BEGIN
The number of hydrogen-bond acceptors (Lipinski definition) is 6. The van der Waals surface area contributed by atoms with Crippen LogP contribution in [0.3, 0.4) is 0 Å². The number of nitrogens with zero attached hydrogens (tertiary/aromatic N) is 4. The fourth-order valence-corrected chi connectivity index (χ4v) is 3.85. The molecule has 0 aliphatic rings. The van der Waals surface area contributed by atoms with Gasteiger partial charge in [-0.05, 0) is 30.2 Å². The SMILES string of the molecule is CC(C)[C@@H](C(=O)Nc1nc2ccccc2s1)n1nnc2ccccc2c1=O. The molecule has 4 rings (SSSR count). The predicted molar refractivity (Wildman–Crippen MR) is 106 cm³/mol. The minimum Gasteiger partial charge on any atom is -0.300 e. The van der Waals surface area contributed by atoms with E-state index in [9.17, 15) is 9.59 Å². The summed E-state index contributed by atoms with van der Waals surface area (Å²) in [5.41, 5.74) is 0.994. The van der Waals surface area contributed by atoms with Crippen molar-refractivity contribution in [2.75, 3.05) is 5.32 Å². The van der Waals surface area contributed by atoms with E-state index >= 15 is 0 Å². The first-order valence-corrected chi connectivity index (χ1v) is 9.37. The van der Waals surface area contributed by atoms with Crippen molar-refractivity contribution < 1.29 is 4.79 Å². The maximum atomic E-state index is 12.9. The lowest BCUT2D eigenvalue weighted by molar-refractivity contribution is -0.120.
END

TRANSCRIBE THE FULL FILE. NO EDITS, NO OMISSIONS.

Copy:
The number of hydrogen-bond acceptors (Lipinski definition) is 6. The van der Waals surface area contributed by atoms with Crippen LogP contribution in [0.3, 0.4) is 0 Å². The number of nitrogens with zero attached hydrogens (tertiary/aromatic N) is 4. The fourth-order valence-corrected chi connectivity index (χ4v) is 3.85. The molecule has 0 aliphatic rings. The van der Waals surface area contributed by atoms with Gasteiger partial charge in [-0.05, 0) is 30.2 Å². The SMILES string of the molecule is CC(C)[C@@H](C(=O)Nc1nc2ccccc2s1)n1nnc2ccccc2c1=O. The molecule has 4 rings (SSSR count). The predicted molar refractivity (Wildman–Crippen MR) is 106 cm³/mol. The minimum Gasteiger partial charge on any atom is -0.300 e. The van der Waals surface area contributed by atoms with E-state index in [9.17, 15) is 9.59 Å². The summed E-state index contributed by atoms with van der Waals surface area (Å²) in [5.41, 5.74) is 0.994. The van der Waals surface area contributed by atoms with Crippen molar-refractivity contribution in [2.75, 3.05) is 5.32 Å². The van der Waals surface area contributed by atoms with E-state index >= 15 is 0 Å². The first-order valence-corrected chi connectivity index (χ1v) is 9.37. The van der Waals surface area contributed by atoms with Crippen molar-refractivity contribution < 1.29 is 4.79 Å². The maximum atomic E-state index is 12.9. The lowest BCUT2D eigenvalue weighted by molar-refractivity contribution is -0.120.